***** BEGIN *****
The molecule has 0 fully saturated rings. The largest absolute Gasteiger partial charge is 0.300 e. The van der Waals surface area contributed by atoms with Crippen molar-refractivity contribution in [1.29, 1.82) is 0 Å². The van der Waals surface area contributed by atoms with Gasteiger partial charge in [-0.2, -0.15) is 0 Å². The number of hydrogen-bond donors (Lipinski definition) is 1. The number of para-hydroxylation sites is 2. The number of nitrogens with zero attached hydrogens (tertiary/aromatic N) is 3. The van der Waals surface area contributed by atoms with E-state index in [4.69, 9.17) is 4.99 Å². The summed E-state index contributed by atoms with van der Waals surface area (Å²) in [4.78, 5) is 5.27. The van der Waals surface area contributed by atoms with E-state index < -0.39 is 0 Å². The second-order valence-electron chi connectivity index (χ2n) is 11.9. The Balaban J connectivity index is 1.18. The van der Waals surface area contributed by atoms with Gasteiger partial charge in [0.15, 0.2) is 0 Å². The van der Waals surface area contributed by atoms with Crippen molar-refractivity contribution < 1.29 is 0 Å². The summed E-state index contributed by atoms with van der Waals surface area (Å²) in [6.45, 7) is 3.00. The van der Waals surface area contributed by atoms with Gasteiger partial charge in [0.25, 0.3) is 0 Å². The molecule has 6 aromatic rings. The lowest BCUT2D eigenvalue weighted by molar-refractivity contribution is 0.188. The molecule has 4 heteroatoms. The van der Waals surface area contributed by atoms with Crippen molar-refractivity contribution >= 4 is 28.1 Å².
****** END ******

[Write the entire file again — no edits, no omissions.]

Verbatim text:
The molecule has 0 fully saturated rings. The largest absolute Gasteiger partial charge is 0.300 e. The van der Waals surface area contributed by atoms with Crippen molar-refractivity contribution in [1.29, 1.82) is 0 Å². The van der Waals surface area contributed by atoms with Gasteiger partial charge in [-0.2, -0.15) is 0 Å². The number of hydrogen-bond donors (Lipinski definition) is 1. The number of para-hydroxylation sites is 2. The number of nitrogens with zero attached hydrogens (tertiary/aromatic N) is 3. The van der Waals surface area contributed by atoms with E-state index in [4.69, 9.17) is 4.99 Å². The summed E-state index contributed by atoms with van der Waals surface area (Å²) in [4.78, 5) is 5.27. The van der Waals surface area contributed by atoms with E-state index < -0.39 is 0 Å². The second-order valence-electron chi connectivity index (χ2n) is 11.9. The Balaban J connectivity index is 1.18. The van der Waals surface area contributed by atoms with Gasteiger partial charge in [0.15, 0.2) is 0 Å². The van der Waals surface area contributed by atoms with Crippen molar-refractivity contribution < 1.29 is 0 Å². The summed E-state index contributed by atoms with van der Waals surface area (Å²) in [6.45, 7) is 3.00. The van der Waals surface area contributed by atoms with Gasteiger partial charge in [0.25, 0.3) is 0 Å². The molecule has 6 aromatic rings. The lowest BCUT2D eigenvalue weighted by molar-refractivity contribution is 0.188. The molecule has 4 heteroatoms. The van der Waals surface area contributed by atoms with Crippen molar-refractivity contribution >= 4 is 28.1 Å².